C)- A tuning system for a television receiver includes a phase locked loop (PLL) configuration and an automatic fine tuning (AFT) configuration which are selectively enabled to operate to tune the receiver to nonstandard as well as standard frequency RF carriers which may be provided by cable and master antenna systems. After the selection of a new channel, the operations of the PLL and AFT configurations are sequentially enabled by a mode control apparatus. During the operation of the AFT configuration, an offset detector determines when the frequency of the local oscillator signal is caused to be more than a predetermined offset from its value established during the previous operation of the PLL configuration. In response, the mode control unit reestablishes the operation of the PLL configuration. Channel selection apparatus causes a new channel to be selected after a predetermined number of alternate operating cycles of the two configurations.

1. Apparatus for selectively tuning a receiver to any one of a plurality of RF carriers associated with respective channels, comprising:
local oscillator means for generating a local oscillator signal;
mixer means for combining a selected one of said RF carriers with said local oscillator signal to derive an IF signal having at least one carrier with a nominal frequency value;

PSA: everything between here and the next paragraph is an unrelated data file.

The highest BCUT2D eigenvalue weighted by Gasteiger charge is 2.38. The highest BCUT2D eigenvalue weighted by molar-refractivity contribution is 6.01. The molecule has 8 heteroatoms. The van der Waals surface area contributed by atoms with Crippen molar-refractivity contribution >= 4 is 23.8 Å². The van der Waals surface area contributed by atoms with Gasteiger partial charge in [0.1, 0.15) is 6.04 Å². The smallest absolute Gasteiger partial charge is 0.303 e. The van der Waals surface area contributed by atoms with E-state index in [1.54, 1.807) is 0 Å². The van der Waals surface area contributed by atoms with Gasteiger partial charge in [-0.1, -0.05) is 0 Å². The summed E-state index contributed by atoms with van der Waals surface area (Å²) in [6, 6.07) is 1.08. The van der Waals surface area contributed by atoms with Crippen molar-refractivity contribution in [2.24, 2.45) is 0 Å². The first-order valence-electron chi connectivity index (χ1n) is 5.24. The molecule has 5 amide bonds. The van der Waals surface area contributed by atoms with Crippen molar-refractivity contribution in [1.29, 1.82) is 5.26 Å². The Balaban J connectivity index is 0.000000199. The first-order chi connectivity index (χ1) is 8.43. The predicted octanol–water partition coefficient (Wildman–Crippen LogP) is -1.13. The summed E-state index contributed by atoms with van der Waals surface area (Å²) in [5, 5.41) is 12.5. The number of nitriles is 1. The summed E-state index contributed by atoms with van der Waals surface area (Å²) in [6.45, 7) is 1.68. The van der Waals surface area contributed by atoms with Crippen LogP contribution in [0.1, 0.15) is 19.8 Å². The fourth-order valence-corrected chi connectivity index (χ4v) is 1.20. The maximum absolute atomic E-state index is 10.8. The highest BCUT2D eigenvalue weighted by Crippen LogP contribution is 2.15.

phase locked loop (PLL) means for selectively controlling said local oscillator means when enabled to operate to cause said local oscillator signal to have a programmed frequency substantially equal to the product of a programmable factor and the frequency of a frequency reference signal;
programmable factor control means for determining programmable factor in accordance with the channel selected and for generating a CHANGE signal when a new channel is selected;
lock means for generating a LOCK signal when said local oscillator signal has a frequency substantially equal to said programmed frequency;
automatic fine tuning (AFT) means for selectively controlling said local oscillator means when enabled to operate to reduce a deviation between the actual frequency of said IF carrier and said nominal frequency value;
offset detector means for generating an OFFSET signal when the frequency of said local oscillator signal is caused to be offset from said programmed frequency by a predetermined amount during the operation of said AFT means;
mode control means for enabling the operation of said PLL means in response to said CHANGE signal, for enabling the operation of said AFT means in response to said LOCK signal and for again enabling the operation of said PLL means in response to said OFFSET signal; and
channel selection means for causing said programmable factor control means to select the programmable factor associated with the next channel when said OFFSET signal is generated a predetermined number of times.
2. The apparatus recited in claim 1 wherein:
said predetermined number of times is equal to one.
3. The apparatus recited in claim 1 wherein:
said programmable factor control means is coupled to counter means for counting the number of times said OFFSET signal is generated to change said programmable factor by an increment less than the difference between programmable factors associated with respective adjacent channels when said OFFSET signal is generated a second predetermined number of times less than said first mentioned predetermined number of times; and